Distinguishing between objects and collections

You're no doubt wondering how (or why) a thing could be both an object and a collection at the same time. Start with a simple, real world example: a can of peas. The can of peas itself is an object — a unit — that you can buy at most any store and easily carry in your hand. The can, however, is also a collection — a repository — of individual peas. Thus, it's both an object and a collection. The same could be said for a carton of eggs: The carton itself is an object, but it can also be a collection because it holds the eggs inside.

Refer to Figure 5-1, and take a look at what each box refers to. The Forms collection is a collection of all the open forms in a database. When your VBA code is running, it can access any form within that collection of open forms. Notice how the word Form is indented under the word Forms. This illustrates that each object in the Forms collection is a Form. (Seems reasonable.)

In the object model hierarchy, Forms is color-coded as an object and a collection. How can a form (an object) be a collection? If you look at just about any form, you see that it contains controls. In fact, a form is a collection of controls. From a programming standpoint, a form is an object that you can manipulate (open, close, print, and so forth) as a unit (an object). However, it's also a Controls collection, which contains smaller individual objects (each called a control) that you can manipulate with VBA.

Wait a minute. According to the object model, Controls is both an object and a collection. What collection of things does a control contain? Each control has its own collection of properties that uniquely define its name and many other properties. You can see those properties in form design when you select a single control and view its property sheet. For example, in Figure 5-2, the combo box control named Company is selected in the form's Design view. The property sheet in the figure is showing the properties for only that control.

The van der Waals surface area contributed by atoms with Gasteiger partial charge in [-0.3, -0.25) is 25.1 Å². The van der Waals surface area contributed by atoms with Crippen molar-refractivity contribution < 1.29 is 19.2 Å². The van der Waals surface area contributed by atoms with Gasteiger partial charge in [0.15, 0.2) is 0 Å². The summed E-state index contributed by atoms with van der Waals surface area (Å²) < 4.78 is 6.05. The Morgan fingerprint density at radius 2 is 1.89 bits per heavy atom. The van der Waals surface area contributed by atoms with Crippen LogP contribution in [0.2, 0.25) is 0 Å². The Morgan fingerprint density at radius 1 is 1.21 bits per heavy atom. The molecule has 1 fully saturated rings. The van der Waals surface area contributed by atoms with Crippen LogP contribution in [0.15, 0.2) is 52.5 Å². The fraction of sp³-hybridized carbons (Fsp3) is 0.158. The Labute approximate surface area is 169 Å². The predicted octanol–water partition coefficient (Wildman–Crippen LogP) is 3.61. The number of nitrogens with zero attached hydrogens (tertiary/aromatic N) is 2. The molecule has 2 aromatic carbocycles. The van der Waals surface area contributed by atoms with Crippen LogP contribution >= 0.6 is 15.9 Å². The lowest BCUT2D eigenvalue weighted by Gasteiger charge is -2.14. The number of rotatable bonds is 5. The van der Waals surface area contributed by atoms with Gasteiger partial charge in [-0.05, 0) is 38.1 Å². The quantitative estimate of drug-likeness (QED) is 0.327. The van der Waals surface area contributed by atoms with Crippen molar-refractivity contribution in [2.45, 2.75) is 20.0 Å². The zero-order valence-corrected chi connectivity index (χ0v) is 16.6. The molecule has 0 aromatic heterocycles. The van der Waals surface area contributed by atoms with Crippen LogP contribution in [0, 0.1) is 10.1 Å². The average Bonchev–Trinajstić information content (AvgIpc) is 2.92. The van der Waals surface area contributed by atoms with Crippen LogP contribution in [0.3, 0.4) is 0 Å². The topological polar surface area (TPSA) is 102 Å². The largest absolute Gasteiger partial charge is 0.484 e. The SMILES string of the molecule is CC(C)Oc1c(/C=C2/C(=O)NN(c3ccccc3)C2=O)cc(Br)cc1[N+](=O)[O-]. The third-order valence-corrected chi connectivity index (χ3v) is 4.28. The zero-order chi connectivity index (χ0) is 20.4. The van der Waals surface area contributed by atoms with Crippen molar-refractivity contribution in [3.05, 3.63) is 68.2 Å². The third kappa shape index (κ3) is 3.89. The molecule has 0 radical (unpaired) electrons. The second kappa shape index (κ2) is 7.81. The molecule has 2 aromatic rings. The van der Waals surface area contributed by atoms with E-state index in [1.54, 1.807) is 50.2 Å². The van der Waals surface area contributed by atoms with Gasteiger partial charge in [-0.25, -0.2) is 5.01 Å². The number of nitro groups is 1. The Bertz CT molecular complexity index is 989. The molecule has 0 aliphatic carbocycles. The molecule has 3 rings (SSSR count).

Every form has its own collection of controls.

Figure 5-2:

Forms hold controls; controls hold properties.

Every form has its own collection of controls.

Figure 5-2:

Forms hold controls; controls hold properties.

Every control has its own collection of properties.

When you're in the Access forms Design view, you have several ways to open the property sheet. Use whatever method seems most convenient. Your options are

^ Double-click the control whose properties you want to view.

^ Right-click a control and choose Properties.

^ On the (Form Design Tools) Design tab, click the Property Sheet command in the Tools group.

As you work with VBA in Access, you often see little chunks of object modules (like the example shown in Figure 5-1). The complete Access object model is too big to even fit on-screen and would be a tight squeeze on a printed page in this book. However, you can always browse the Access object model by following these steps:

1. If you're in the Access program window, press Alt+F11 to switch to the VBA Editor.

2. Press F1 or choose HelpOMicrosoft Visual Basic Help to show the main Access Developer help screen.

3. In the Help window, click Access Object Model Reference.

The Help window, shown in Figure 5-3, shows the subcategories of the Access object model. Click one of the subcategories to drill down into each object's specific properties, methods, and collections. (You see a lot of them, so warm up your clicking finger.)

Figure 5-3:

View an object model from Help.

Figure 5-3:

View an object model from Help.

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